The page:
Monday, April 29, 2019
I Cross the Line (Brian Katcher)
First of all, I'd like to say that Crossing the Line was my original title for Almost Perfect.
Okay, now I have to mention that in my only published horror story, I did include a graphic description of a man being graphically crucified. No one, to my knowledge, had a problem with that.
On the other hand, in another book I wrote a PG-13 romance between a heterosexual boy and a transgender girl. This is my most challenged book, by far. There was sex, but it was implied, not graphic.
So why do people have a problem with a couple of terrified eighteen-year-olds having their first sexual experience in a college dorm room, whereas they're fine with a a depiction of a doughboy witnessing an enemy soldier die, nailed to a cross, with his eyes gouged out?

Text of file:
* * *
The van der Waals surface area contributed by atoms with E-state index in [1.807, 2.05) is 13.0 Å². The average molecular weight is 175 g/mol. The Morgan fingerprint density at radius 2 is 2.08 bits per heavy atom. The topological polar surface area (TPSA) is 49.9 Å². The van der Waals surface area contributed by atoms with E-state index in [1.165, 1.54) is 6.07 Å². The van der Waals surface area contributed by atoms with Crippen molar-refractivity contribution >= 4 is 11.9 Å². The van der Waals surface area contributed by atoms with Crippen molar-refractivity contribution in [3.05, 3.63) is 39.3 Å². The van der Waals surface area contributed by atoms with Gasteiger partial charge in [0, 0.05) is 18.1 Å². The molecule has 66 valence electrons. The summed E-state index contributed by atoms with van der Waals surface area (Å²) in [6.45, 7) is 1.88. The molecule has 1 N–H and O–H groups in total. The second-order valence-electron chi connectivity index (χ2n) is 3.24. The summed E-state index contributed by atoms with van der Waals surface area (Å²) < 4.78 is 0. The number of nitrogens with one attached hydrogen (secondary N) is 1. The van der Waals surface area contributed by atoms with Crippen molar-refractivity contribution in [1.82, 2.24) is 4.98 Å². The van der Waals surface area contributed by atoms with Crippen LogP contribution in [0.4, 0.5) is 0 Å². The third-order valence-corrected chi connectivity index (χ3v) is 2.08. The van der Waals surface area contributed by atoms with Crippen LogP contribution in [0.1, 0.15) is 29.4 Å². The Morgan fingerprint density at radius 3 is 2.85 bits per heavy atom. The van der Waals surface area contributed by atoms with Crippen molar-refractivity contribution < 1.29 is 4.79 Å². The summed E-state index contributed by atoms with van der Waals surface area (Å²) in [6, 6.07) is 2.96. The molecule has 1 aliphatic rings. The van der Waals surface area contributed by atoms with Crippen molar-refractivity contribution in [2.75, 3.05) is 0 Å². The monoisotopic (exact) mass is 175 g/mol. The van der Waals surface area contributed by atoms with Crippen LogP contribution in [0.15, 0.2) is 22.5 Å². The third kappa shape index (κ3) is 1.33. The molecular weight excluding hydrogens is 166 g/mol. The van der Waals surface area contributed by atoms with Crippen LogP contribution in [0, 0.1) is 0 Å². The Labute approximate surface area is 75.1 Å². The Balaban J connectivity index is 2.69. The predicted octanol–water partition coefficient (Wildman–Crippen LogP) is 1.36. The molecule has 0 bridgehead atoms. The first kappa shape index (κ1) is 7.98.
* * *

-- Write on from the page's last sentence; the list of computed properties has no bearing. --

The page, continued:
I think it's the same reason as the now defunct Walmart.com music download site was fine with lyrics about Eminem murdering his pregnant girlfriend (you can hear her screaming in the song), but bleeped out the word 'vodka.'
We censor sex, but not violence. We're more concerned about bad words than bad deeds. I once lost out on a lucrative summer school contract with an out of state district because the school board noticed one of my books contained one instance of the F word. The same people apparently didn't have a problem with my description of a young woman being violently attacked.
Check out the many reasons books are challenged. There's language, sexuality, LGBTQ issues, disrespect to authority (see: The Hate U Give), etc. But it's almost never due to violent content.
That guy in San Diego didn't have sex with a bunch of people in front of their synagogue on Saturday.
In conclusion, censorship sucks, but I think we're up in arms (whoops) about the wrong things.
And please read my book Almost Perfect, which the Florida Tea Party describes as 'Obscene...possibly pornographic.'
P.S. According to director John Waters, you're allowed to say the F word one time in a PG-13 movie, provided it's used as an adjective or interjection, not a verb. So now you know that.